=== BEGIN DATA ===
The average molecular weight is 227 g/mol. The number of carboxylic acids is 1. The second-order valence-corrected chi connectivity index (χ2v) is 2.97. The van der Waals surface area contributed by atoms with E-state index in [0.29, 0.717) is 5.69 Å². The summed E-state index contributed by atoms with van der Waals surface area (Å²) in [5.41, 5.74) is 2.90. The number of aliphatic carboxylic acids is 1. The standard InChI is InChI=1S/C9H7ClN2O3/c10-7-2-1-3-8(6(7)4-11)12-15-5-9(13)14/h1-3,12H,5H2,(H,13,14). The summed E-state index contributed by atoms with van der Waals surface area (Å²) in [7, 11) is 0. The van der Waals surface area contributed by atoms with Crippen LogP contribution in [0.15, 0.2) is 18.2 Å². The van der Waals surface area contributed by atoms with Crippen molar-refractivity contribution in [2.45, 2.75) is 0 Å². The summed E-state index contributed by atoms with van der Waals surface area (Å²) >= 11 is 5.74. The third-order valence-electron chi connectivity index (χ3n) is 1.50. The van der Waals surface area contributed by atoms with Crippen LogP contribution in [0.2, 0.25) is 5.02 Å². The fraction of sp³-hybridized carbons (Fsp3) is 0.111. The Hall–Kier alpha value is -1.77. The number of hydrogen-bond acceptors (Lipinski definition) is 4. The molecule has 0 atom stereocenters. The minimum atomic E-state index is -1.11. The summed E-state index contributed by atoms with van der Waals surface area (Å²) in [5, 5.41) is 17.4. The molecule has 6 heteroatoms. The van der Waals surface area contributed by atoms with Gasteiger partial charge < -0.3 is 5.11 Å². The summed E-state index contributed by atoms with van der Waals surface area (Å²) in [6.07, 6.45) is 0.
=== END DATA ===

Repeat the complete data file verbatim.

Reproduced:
The average molecular weight is 227 g/mol. The number of carboxylic acids is 1. The second-order valence-corrected chi connectivity index (χ2v) is 2.97. The van der Waals surface area contributed by atoms with E-state index in [0.29, 0.717) is 5.69 Å². The summed E-state index contributed by atoms with van der Waals surface area (Å²) in [5.41, 5.74) is 2.90. The number of aliphatic carboxylic acids is 1. The standard InChI is InChI=1S/C9H7ClN2O3/c10-7-2-1-3-8(6(7)4-11)12-15-5-9(13)14/h1-3,12H,5H2,(H,13,14). The summed E-state index contributed by atoms with van der Waals surface area (Å²) in [7, 11) is 0. The van der Waals surface area contributed by atoms with Crippen LogP contribution in [0.15, 0.2) is 18.2 Å². The van der Waals surface area contributed by atoms with Crippen molar-refractivity contribution in [2.45, 2.75) is 0 Å². The summed E-state index contributed by atoms with van der Waals surface area (Å²) >= 11 is 5.74. The third-order valence-electron chi connectivity index (χ3n) is 1.50. The van der Waals surface area contributed by atoms with Crippen LogP contribution in [0.2, 0.25) is 5.02 Å². The fraction of sp³-hybridized carbons (Fsp3) is 0.111. The Hall–Kier alpha value is -1.77. The number of hydrogen-bond acceptors (Lipinski definition) is 4. The molecule has 0 atom stereocenters. The minimum atomic E-state index is -1.11. The summed E-state index contributed by atoms with van der Waals surface area (Å²) in [5, 5.41) is 17.4. The molecule has 6 heteroatoms. The van der Waals surface area contributed by atoms with Gasteiger partial charge < -0.3 is 5.11 Å². The summed E-state index contributed by atoms with van der Waals surface area (Å²) in [6.07, 6.45) is 0.